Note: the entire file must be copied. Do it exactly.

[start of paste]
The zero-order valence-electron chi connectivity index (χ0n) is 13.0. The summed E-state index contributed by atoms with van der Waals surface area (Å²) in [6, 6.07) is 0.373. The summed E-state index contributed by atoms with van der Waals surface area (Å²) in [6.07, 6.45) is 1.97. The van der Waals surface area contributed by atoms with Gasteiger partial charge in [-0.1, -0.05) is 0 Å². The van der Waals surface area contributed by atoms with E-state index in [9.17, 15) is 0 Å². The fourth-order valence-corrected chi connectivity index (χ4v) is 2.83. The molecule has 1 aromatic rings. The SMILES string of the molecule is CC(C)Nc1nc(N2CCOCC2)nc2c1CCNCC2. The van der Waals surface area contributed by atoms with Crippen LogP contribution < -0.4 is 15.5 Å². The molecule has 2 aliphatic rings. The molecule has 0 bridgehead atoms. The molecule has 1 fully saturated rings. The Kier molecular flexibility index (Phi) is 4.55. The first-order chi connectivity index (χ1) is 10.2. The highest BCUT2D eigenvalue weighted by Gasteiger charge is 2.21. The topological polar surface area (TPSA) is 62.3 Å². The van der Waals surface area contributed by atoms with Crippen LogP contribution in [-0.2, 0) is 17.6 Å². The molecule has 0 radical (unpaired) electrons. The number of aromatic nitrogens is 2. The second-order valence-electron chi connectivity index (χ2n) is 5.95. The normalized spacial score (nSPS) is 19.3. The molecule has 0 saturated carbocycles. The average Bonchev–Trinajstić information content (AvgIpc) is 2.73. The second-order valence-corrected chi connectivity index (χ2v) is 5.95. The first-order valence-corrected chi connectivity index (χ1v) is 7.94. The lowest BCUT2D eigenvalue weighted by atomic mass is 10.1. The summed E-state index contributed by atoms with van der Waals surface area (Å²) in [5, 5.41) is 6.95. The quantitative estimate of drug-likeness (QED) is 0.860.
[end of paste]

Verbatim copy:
The zero-order valence-electron chi connectivity index (χ0n) is 13.0. The summed E-state index contributed by atoms with van der Waals surface area (Å²) in [6, 6.07) is 0.373. The summed E-state index contributed by atoms with van der Waals surface area (Å²) in [6.07, 6.45) is 1.97. The van der Waals surface area contributed by atoms with Gasteiger partial charge in [-0.1, -0.05) is 0 Å². The van der Waals surface area contributed by atoms with E-state index in [9.17, 15) is 0 Å². The fourth-order valence-corrected chi connectivity index (χ4v) is 2.83. The molecule has 1 aromatic rings. The SMILES string of the molecule is CC(C)Nc1nc(N2CCOCC2)nc2c1CCNCC2. The van der Waals surface area contributed by atoms with Crippen LogP contribution < -0.4 is 15.5 Å². The molecule has 2 aliphatic rings. The molecule has 0 bridgehead atoms. The molecule has 1 fully saturated rings. The Kier molecular flexibility index (Phi) is 4.55. The first-order chi connectivity index (χ1) is 10.2. The highest BCUT2D eigenvalue weighted by Gasteiger charge is 2.21. The topological polar surface area (TPSA) is 62.3 Å². The van der Waals surface area contributed by atoms with Crippen LogP contribution in [-0.2, 0) is 17.6 Å². The molecule has 0 radical (unpaired) electrons. The number of aromatic nitrogens is 2. The second-order valence-electron chi connectivity index (χ2n) is 5.95. The normalized spacial score (nSPS) is 19.3. The molecule has 0 saturated carbocycles. The average Bonchev–Trinajstić information content (AvgIpc) is 2.73. The second-order valence-corrected chi connectivity index (χ2v) is 5.95. The first-order valence-corrected chi connectivity index (χ1v) is 7.94. The lowest BCUT2D eigenvalue weighted by atomic mass is 10.1. The summed E-state index contributed by atoms with van der Waals surface area (Å²) in [5, 5.41) is 6.95. The quantitative estimate of drug-likeness (QED) is 0.860.